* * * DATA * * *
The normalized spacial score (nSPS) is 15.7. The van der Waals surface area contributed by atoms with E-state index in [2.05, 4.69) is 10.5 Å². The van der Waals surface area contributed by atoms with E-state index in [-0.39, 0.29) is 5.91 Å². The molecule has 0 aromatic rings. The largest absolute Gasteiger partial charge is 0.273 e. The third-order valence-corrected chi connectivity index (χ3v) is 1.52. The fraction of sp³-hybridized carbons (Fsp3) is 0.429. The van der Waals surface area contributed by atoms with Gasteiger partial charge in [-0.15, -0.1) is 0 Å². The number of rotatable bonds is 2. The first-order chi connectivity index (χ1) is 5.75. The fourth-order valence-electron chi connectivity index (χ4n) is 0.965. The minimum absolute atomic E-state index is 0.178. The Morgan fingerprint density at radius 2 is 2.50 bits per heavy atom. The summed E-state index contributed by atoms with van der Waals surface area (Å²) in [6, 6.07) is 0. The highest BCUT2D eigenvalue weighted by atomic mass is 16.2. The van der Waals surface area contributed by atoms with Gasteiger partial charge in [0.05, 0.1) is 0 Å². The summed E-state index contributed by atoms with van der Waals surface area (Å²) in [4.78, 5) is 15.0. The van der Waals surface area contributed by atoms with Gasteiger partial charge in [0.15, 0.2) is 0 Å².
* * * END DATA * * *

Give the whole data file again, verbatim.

The normalized spacial score (nSPS) is 15.7. The van der Waals surface area contributed by atoms with E-state index in [2.05, 4.69) is 10.5 Å². The van der Waals surface area contributed by atoms with E-state index in [-0.39, 0.29) is 5.91 Å². The molecule has 0 aromatic rings. The largest absolute Gasteiger partial charge is 0.273 e. The third-order valence-corrected chi connectivity index (χ3v) is 1.52. The fraction of sp³-hybridized carbons (Fsp3) is 0.429. The van der Waals surface area contributed by atoms with Gasteiger partial charge in [-0.15, -0.1) is 0 Å². The number of rotatable bonds is 2. The first-order chi connectivity index (χ1) is 5.75. The fourth-order valence-electron chi connectivity index (χ4n) is 0.965. The minimum absolute atomic E-state index is 0.178. The Morgan fingerprint density at radius 2 is 2.50 bits per heavy atom. The summed E-state index contributed by atoms with van der Waals surface area (Å²) in [6, 6.07) is 0. The highest BCUT2D eigenvalue weighted by atomic mass is 16.2. The van der Waals surface area contributed by atoms with Gasteiger partial charge in [0.05, 0.1) is 0 Å². The summed E-state index contributed by atoms with van der Waals surface area (Å²) in [4.78, 5) is 15.0. The van der Waals surface area contributed by atoms with Gasteiger partial charge in [0.15, 0.2) is 0 Å².